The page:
being worse than death? Is it, upon an empty stomach, to read the
Articles of War every morning, for the term of one's natural life? Or
is it to be imprisoned in a cell, with its walls papered from floor to
ceiling with printed copies, in italics, of these Articles of War?

But it needs not to dilate upon the pure, bubbling milk of human
kindness, and Christian charity, and forgiveness of injuries which
pervade this charming document, so thoroughly imbued, as a Christian
code, with the benignant spirit of the Sermon on the Mount. But as it
is very nearly alike in the foremost states of Christendom, and as it
is nationally set forth by those states, it indirectly becomes an index
to the true condition of the present civilization of the world.

As, month after month, I would stand bareheaded among my shipmates, and
hear this document read, I have thought to myself, Well, well,
White-Jacket, you are in a sad box, indeed. But prick your ears, there
goes another minute-gun. It admonishes you to take all bad usage in
good part, and never to join in any public meeting that may be held on
the gun-deck for a redress of grievances. Listen:

Art. XIII. "If any person in the navy shall make, or attempt to make,
any mutinous assembly, he shall, on conviction thereof by a court
martial, suffer death."

Bless me, White-Jacket, are you a great gun yourself, that you so
recoil, to the extremity of your breechings, at that discharge?

But give ear again. Here goes another minute-gun. It indirectly
admonishes you to receive the grossest insult, and stand still under it:

Art. XIV. "No private in the navy shall disobey the lawful orders of
his superior officer, or strike him, or draw, or offer to draw, or
raise any weapon against him, while in the execution of the duties of
his office, on pain of death."

Do not hang back there by the bulwarks, White-Jacket; come up to the
mark once more; for here goes still another minute-gun, which
admonishes you never to be caught napping:

Part of Art. XX. "If any person in the navy shall sleep upon his watch,
he shall suffer death."

Murderous! But then, in time of peace, they do not enforce these
blood-thirsty laws? Do they not, indeed? What happened to those three
sailors on board an American armed vessel a few years ago, quite within
your memory, White-Jacket; yea, while you yourself were yet serving on
board this very frigate, the Neversink? What happened to those three
Americans, White-Jacket - those three sailors, even as you, who once
were alive, but now are dead? "_Shall suffer death!_" those were the
three words that hung those three sailors.

Have a care, then, have a care, lest you come to a sad end, even the
end of a rope; lest, with a black-and-blue throat, you turn a dumb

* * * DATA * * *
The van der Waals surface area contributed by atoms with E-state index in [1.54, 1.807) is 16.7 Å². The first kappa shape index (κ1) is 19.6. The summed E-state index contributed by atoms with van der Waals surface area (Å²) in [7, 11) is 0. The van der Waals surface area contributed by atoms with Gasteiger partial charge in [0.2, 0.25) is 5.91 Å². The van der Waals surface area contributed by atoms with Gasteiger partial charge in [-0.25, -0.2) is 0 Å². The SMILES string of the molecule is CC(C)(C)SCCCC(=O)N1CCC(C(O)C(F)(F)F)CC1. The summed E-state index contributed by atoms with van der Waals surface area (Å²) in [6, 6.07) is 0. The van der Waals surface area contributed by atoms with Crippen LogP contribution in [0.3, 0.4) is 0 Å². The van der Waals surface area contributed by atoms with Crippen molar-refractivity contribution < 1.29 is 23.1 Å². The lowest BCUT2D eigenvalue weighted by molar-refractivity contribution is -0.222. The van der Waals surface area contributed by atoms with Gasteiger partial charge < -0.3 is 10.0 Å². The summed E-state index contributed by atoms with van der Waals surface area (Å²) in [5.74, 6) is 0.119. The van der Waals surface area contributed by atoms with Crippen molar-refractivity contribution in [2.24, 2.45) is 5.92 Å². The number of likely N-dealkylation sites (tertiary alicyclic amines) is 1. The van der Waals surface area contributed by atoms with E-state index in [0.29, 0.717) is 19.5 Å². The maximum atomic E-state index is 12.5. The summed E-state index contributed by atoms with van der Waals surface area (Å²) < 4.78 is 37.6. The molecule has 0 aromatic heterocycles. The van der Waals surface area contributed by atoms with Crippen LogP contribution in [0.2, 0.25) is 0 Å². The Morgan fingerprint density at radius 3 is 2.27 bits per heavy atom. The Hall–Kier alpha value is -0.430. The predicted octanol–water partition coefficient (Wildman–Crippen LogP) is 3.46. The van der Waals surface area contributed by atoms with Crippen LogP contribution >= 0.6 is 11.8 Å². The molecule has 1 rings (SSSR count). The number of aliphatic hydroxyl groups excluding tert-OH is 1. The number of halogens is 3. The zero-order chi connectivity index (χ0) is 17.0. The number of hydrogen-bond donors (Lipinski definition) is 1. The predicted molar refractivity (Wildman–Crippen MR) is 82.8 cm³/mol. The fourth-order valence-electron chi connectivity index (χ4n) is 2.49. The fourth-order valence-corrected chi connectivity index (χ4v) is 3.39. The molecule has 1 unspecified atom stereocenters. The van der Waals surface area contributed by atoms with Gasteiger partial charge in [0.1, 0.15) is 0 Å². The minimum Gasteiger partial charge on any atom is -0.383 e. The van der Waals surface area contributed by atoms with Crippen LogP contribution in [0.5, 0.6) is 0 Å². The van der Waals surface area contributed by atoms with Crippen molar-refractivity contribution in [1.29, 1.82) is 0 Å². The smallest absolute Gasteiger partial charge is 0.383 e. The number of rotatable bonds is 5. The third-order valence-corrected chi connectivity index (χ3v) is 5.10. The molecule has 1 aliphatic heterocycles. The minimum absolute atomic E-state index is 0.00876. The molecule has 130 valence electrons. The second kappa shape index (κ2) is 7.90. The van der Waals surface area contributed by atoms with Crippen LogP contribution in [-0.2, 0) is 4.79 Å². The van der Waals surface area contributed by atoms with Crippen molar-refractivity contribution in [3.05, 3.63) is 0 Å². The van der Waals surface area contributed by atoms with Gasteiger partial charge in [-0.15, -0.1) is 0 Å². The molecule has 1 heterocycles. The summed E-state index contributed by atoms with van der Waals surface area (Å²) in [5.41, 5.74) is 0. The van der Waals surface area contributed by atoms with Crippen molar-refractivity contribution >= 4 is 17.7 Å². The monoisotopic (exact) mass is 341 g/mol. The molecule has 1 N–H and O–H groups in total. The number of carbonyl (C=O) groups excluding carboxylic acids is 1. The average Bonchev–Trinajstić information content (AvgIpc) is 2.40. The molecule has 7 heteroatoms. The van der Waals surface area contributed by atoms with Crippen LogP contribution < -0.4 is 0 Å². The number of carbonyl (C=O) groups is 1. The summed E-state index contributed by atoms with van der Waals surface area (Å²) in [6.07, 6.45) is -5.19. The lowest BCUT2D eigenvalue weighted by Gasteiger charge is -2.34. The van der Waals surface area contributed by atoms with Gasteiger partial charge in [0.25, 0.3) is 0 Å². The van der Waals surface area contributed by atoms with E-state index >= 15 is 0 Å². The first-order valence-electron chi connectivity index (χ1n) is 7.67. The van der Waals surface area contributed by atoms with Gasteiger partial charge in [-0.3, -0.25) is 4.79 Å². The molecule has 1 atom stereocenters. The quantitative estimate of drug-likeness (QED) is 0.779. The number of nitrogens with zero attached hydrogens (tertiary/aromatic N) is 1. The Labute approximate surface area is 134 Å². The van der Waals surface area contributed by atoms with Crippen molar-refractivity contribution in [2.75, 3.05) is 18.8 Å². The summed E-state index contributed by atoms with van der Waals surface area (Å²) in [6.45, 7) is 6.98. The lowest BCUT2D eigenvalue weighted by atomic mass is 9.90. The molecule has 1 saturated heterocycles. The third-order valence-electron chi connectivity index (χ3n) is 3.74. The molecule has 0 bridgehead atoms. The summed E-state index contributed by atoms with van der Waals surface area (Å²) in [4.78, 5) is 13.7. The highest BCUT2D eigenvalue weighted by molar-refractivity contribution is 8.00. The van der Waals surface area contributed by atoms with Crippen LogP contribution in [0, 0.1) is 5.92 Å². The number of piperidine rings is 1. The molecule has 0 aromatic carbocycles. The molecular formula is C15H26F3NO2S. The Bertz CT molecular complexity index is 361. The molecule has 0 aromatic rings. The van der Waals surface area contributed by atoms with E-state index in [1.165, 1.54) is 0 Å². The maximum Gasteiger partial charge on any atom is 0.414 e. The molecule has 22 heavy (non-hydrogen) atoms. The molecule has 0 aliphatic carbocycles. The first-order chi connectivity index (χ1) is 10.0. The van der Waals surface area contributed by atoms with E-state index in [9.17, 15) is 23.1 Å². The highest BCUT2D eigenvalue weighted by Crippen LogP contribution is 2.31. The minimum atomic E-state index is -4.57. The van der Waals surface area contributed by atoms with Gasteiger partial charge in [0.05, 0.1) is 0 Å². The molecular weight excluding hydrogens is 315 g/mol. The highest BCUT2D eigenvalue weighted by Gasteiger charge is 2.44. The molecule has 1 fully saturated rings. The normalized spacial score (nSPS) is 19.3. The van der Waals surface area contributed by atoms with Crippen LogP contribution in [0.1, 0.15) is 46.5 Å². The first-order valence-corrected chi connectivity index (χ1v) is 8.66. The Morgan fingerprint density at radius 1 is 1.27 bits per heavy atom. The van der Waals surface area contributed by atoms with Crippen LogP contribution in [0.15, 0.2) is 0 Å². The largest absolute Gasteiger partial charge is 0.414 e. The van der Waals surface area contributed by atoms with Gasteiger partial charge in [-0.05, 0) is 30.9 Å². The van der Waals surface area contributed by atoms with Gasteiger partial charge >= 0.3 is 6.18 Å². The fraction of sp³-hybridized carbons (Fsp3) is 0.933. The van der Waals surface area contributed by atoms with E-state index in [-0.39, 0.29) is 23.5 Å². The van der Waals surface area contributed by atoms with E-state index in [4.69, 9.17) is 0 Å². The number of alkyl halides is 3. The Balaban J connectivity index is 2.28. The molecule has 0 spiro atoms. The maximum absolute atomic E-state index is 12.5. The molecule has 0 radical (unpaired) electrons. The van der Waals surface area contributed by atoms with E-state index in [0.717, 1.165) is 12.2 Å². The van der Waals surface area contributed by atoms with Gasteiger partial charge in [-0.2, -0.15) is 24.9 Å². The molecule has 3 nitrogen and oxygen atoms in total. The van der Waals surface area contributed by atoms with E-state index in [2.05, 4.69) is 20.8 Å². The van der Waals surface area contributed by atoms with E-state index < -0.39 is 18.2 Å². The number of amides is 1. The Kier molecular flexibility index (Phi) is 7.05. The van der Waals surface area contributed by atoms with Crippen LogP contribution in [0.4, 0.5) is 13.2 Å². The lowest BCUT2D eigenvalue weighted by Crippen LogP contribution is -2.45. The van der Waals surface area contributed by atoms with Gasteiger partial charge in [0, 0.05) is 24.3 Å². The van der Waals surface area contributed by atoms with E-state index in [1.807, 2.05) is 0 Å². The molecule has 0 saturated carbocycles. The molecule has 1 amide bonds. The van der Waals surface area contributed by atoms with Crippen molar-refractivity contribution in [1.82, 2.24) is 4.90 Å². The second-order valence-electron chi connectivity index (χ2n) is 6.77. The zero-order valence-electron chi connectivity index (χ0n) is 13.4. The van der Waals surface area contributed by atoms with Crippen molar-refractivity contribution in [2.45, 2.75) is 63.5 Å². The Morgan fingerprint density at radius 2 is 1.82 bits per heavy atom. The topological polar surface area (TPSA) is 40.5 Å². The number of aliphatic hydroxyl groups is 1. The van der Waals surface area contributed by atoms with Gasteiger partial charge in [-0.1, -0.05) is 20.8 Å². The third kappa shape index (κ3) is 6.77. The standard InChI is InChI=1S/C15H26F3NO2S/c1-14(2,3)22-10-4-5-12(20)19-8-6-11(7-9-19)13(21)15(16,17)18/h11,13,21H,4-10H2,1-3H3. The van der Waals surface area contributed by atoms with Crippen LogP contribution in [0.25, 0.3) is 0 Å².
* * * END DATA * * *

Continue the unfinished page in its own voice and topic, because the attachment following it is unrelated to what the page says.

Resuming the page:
diver after pearl-shells; put to bed for ever, and tucked in, in your
own hammock, at the bottom of the sea. And there you will lie,
White-Jacket, while hostile navies are playing cannon-ball billiards
over your grave.

By the main-mast! then, in a time of profound peace, I am subject to
the cut-throat martial law. And when my own brother, who happens to be
dwelling ashore, and does not serve his country as I am now doing - when
_he_ is at liberty to call personally upon the President of the United
States, and express his disapprobation of the whole national
administration, here am I, liable at any time to be run up at the
yard-arm, with a necklace, made by no jeweler, round my neck!

A hard case, truly, White-Jacket; but it cannot be helped. Yes; you
live under this same martial law. Does not everything around you din
the fact in your ears? Twice every day do you not jump to your quarters
at the sound of a drum? Every morning, in port, are you not roused from
your hammock by the _reveille_, and sent to it again at nightfall by
the _tattoo?_ Every Sunday are you not commanded in the mere matter of
the very dress you shall wear through that blessed day? Can your
shipmates so much as drink their "tot of grog?" nay, can they even
drink but a cup of water at the scuttle-butt, without an armed sentry
standing over them? Does not every officer wear a sword instead of a
cane? You live and move among twenty-four-pounders. White-Jacket; the
very cannon-balls are deemed an ornament around you, serving to
embellish the hatchways; and should you come to die at sea,
White-Jacket, still two cannon-balls would bear you company when you
would be committed to the deep. Yea, by all methods, and devices, and
inventions, you are momentarily admonished of the fact that you live
under the Articles of War. And by virtue of them it is, White-Jacket,
that, without a hearing and without a trial, you may, at a wink from
the Captain, be condemned to the scourge.

Speak you true? Then let me fly!

Nay, White-Jacket, the landless horizon hoops you in.

Some tempest, then, surge all the sea against us! hidden reefs and
rocks, arise and dash the ships to chips! I was not born a serf, and